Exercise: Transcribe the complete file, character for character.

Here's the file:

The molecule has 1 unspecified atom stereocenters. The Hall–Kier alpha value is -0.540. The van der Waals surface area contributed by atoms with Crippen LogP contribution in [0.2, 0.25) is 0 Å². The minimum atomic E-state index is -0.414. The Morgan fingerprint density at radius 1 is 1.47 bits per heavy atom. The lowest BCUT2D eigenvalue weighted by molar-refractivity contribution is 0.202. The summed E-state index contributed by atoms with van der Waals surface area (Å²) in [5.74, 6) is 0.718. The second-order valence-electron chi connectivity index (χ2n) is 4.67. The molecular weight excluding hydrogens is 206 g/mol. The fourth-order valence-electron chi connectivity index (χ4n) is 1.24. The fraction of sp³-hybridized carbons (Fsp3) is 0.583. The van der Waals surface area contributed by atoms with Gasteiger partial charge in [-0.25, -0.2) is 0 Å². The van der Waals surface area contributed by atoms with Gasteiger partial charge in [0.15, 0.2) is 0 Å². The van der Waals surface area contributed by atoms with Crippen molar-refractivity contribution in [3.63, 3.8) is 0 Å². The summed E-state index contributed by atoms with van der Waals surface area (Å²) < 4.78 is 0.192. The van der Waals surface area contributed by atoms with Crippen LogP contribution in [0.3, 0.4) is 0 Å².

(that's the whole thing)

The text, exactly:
The molecule has 1 unspecified atom stereocenters. The Hall–Kier alpha value is -0.540. The van der Waals surface area contributed by atoms with Crippen LogP contribution in [0.2, 0.25) is 0 Å². The minimum atomic E-state index is -0.414. The Morgan fingerprint density at radius 1 is 1.47 bits per heavy atom. The lowest BCUT2D eigenvalue weighted by molar-refractivity contribution is 0.202. The summed E-state index contributed by atoms with van der Waals surface area (Å²) in [5.74, 6) is 0.718. The second-order valence-electron chi connectivity index (χ2n) is 4.67. The molecular weight excluding hydrogens is 206 g/mol. The fourth-order valence-electron chi connectivity index (χ4n) is 1.24. The fraction of sp³-hybridized carbons (Fsp3) is 0.583. The van der Waals surface area contributed by atoms with Gasteiger partial charge in [-0.25, -0.2) is 0 Å². The van der Waals surface area contributed by atoms with Gasteiger partial charge in [0.15, 0.2) is 0 Å². The van der Waals surface area contributed by atoms with Crippen molar-refractivity contribution in [3.63, 3.8) is 0 Å². The summed E-state index contributed by atoms with van der Waals surface area (Å²) < 4.78 is 0.192. The van der Waals surface area contributed by atoms with Crippen LogP contribution in [0.3, 0.4) is 0 Å².